And then ... along comes Jones
A long-anticipated announcement is expected this afternoon – Shane Jones to be confirmed as NZ First's candidate in Northland.
NZ First leader Winston Peters confirmed this week he would make the candidate announcement at 1pm today, although he stopped short of naming Mr Jones.
NZ First wants to have another attempt at taking the safe National seat which Shane Reti held for the party in 2014 with a decent majority.
The buzz around the former Labour MP's move back into politics follows his retirement as New Zealand’s ambassador for Pacific economic development.
At the time he stepped down from that role, speculation rose over his candidacy for New Zealand First at this year's general election.
Rumours on this have waxed and waned ever since. Mr Jones was a Labour MP from 2002 to 2014 but found the atmosphere within Labour increasingly uncongenial.
He has been close to New Zealand First leader and Northland MP Winston Peters for a long time. They share a north of Auckland base, not to mention a breezily, not particularly politically correct approach to politics.
Both, too, are rarities in today’s political scene: a mix of natural media friendliness and, even rarer, an ability to actually deliver old fashioned, stem-winding political oratory.
Mr Jones’ return to Parliament, on a high place on the NZ First list, would have an intriguing ripple effect.
Ripples, certainly, within the NZ First caucus, who would find his elevation above them like having to swallow hemlock.
Certainly, deputy Ron Mark is not expected to be killing the fatted calf to welcome Mr Jones, who is, like Mr Peters, one of politics’ big beasts and whose return would almost definitely be as Mr Peters’ heir.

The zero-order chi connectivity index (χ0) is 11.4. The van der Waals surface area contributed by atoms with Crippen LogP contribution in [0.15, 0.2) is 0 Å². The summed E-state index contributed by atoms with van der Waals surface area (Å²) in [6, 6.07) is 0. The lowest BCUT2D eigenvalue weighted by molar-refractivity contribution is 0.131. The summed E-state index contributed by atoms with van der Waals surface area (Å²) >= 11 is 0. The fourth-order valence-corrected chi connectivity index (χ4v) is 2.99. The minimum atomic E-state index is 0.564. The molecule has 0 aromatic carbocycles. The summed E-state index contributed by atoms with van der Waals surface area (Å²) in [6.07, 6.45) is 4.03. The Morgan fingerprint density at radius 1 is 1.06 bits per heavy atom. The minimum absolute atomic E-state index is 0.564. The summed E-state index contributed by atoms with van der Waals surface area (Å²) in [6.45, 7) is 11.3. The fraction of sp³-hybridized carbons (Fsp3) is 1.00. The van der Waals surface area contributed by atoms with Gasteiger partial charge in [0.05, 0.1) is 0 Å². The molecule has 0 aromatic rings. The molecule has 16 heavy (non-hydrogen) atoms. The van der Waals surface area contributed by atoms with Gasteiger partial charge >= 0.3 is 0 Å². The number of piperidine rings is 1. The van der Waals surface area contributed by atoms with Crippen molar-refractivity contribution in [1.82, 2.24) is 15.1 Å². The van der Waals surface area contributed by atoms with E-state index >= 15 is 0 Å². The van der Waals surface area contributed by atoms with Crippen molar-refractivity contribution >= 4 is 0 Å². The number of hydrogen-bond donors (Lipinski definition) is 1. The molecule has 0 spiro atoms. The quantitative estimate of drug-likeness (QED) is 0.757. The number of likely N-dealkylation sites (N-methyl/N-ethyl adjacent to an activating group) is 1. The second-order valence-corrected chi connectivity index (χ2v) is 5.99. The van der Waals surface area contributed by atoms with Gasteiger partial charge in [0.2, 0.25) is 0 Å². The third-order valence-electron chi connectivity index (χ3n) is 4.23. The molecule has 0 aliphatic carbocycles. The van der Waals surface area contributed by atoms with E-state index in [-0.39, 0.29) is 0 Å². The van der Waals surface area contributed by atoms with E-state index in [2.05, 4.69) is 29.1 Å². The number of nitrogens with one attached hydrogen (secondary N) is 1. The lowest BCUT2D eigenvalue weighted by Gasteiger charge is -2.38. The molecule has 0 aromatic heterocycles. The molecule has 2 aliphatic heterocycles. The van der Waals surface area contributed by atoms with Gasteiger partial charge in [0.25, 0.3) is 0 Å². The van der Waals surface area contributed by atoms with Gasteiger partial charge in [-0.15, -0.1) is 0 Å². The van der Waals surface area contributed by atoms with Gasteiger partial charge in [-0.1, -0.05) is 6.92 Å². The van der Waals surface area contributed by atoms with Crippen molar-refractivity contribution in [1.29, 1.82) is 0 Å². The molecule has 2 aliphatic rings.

It is by no means certain Mr Jones would want to take on such a difficult, potentially troublesome and certainly time-consuming task.
But he has been telling key people to watch for an announcement after he leaves his ambassadorship role.
Political commentator Matthew Hooton opined three years ago about Mr Jones joining NZ First. At the time he said "more significantly – assuming Mr Jones could win the support of the party’s caucus and board – Mr Peters, who will be 72 at the 2017 election, would pass the NZ First leadership to Mr Jones, who would be 59. Mr Peters would have the satisfaction of seeing the party he established more than 20 years ago live beyond his time in politics.
"For his part, Mr Jones would get to lead a medium-sized force in New Zealand politics, with an already-established infrastructure, able to deal with left or right. Its first leader would have been ex-National and its second ex-Labour. How centrist can you get?"